Eminent cartoonist Mangesh Tendulkar, whose succinct depiction of life through his wide-ranging creations not only evoked awe in readers but also stirred their conscience, died after a brief illness at a private hospital here, family sources said. He was 82.
Tendulkar, who wore many hats as a social activist and an author, breathed his last at the Ruby Hall Clinic last night. His last rites were performed today.
He is survived by wife, a son and a daughter and their families.
The veteran cartoonist, who had been suffering from bladder cancer for the last few years, was hospitalised on Sunday and underwent a surgery. However, he developed a pulmonary embolism (blockage of an artery in the lungs) and died Monday night, according to the hospital officials.
Born in Kolhapur, Tendulkar, the younger brother of famous playwright late Vijay Tendulkar, shifted to Pune in the early stage of his life and did his schooling from Bhave School in the city.
After doing his BSc, he started working in the Ammunition Factory in Khadki, but his passion was cartoons and writing.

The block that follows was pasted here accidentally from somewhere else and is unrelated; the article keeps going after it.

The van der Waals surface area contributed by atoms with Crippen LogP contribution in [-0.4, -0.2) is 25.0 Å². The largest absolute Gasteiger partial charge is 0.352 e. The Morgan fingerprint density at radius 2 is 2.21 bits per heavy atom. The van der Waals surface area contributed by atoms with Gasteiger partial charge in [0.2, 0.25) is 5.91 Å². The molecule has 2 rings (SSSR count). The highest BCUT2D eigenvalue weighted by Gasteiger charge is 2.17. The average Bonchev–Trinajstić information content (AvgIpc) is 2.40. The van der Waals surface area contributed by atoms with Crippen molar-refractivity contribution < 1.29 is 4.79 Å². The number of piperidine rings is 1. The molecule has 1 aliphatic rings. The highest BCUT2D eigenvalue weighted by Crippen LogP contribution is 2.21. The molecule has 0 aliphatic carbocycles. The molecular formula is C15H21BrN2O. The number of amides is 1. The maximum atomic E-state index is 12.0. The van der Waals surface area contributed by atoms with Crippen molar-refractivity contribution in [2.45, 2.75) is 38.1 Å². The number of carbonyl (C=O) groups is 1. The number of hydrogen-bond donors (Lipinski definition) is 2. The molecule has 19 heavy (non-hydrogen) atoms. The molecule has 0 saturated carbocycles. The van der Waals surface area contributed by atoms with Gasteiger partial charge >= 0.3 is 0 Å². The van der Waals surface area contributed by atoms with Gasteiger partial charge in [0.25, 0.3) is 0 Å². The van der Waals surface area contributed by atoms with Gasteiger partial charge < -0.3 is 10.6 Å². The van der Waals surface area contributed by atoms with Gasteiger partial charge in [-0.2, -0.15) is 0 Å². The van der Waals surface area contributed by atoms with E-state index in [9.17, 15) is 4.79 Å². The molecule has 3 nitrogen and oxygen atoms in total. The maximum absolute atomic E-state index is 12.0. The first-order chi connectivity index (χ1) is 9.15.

Tendulkar did not receive any formal training in cartooning, but he mastered the nuances of the art and took it beyond entertainment by highlighting various aspects and issues ranging from politics, art, civic issues, environment on canvas. Through his cartoons, he commented on various aspects of life.
His brush was active until his final days and an exhibition of his select cartoons was organised here last month.
As a social activist, he was associated with the traffic branch of the Pune Police and was creating awareness among people about obeying traffic rules.
His several cartoons and caricatures based on the theme of traffic are displayed at various junctions and signals in the city.
Tendulkar often used to stand at traffic signals and distribute postcards with a message on following traffic rules, to commuters.
As an author, he penned several books, including “Bhuichakra”, “Sunday Mood” (compilation of 53 articles and cartoons), “Kuni Pampato Ajun Kalokh” among others.
He regularly contributed to various magazines and newspapers.
Recalling Tendulkar, noted artist Ravi Paranjape said he knew the cartoonist since the last 25 years.
“More than a cartoonist, I know him as a social activist, who with the use of his brush, used to highlight the issues and the wrong things in the society effectively,” he reminisced.
Renown cartoonist SD Phadnis recalled Tendulkar did not restrict himself to cartooning and came on the road for a social cause.
“We have lost a multi-faceted personality today,” said Phadnis